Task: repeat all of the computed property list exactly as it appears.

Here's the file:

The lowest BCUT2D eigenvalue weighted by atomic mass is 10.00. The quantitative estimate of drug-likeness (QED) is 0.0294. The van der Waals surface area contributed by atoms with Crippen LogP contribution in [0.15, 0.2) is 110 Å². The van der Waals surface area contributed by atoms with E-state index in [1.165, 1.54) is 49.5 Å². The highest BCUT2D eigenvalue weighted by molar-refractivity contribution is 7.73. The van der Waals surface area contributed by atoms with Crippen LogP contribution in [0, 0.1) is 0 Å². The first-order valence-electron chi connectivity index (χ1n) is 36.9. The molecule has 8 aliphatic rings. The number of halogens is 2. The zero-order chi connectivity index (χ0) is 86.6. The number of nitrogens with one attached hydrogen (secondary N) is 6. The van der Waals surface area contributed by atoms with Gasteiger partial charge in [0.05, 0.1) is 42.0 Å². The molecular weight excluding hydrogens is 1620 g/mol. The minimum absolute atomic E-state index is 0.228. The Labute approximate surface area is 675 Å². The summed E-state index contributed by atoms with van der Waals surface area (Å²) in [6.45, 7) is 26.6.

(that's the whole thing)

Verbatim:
The lowest BCUT2D eigenvalue weighted by atomic mass is 10.00. The quantitative estimate of drug-likeness (QED) is 0.0294. The van der Waals surface area contributed by atoms with Crippen LogP contribution in [0.15, 0.2) is 110 Å². The van der Waals surface area contributed by atoms with E-state index in [1.165, 1.54) is 49.5 Å². The highest BCUT2D eigenvalue weighted by molar-refractivity contribution is 7.73. The van der Waals surface area contributed by atoms with Crippen LogP contribution in [0, 0.1) is 0 Å². The first-order valence-electron chi connectivity index (χ1n) is 36.9. The molecule has 8 aliphatic rings. The number of halogens is 2. The zero-order chi connectivity index (χ0) is 86.6. The number of nitrogens with one attached hydrogen (secondary N) is 6. The van der Waals surface area contributed by atoms with Gasteiger partial charge in [0.05, 0.1) is 42.0 Å². The molecular weight excluding hydrogens is 1620 g/mol. The minimum absolute atomic E-state index is 0.228. The Labute approximate surface area is 675 Å². The summed E-state index contributed by atoms with van der Waals surface area (Å²) in [6.45, 7) is 26.6.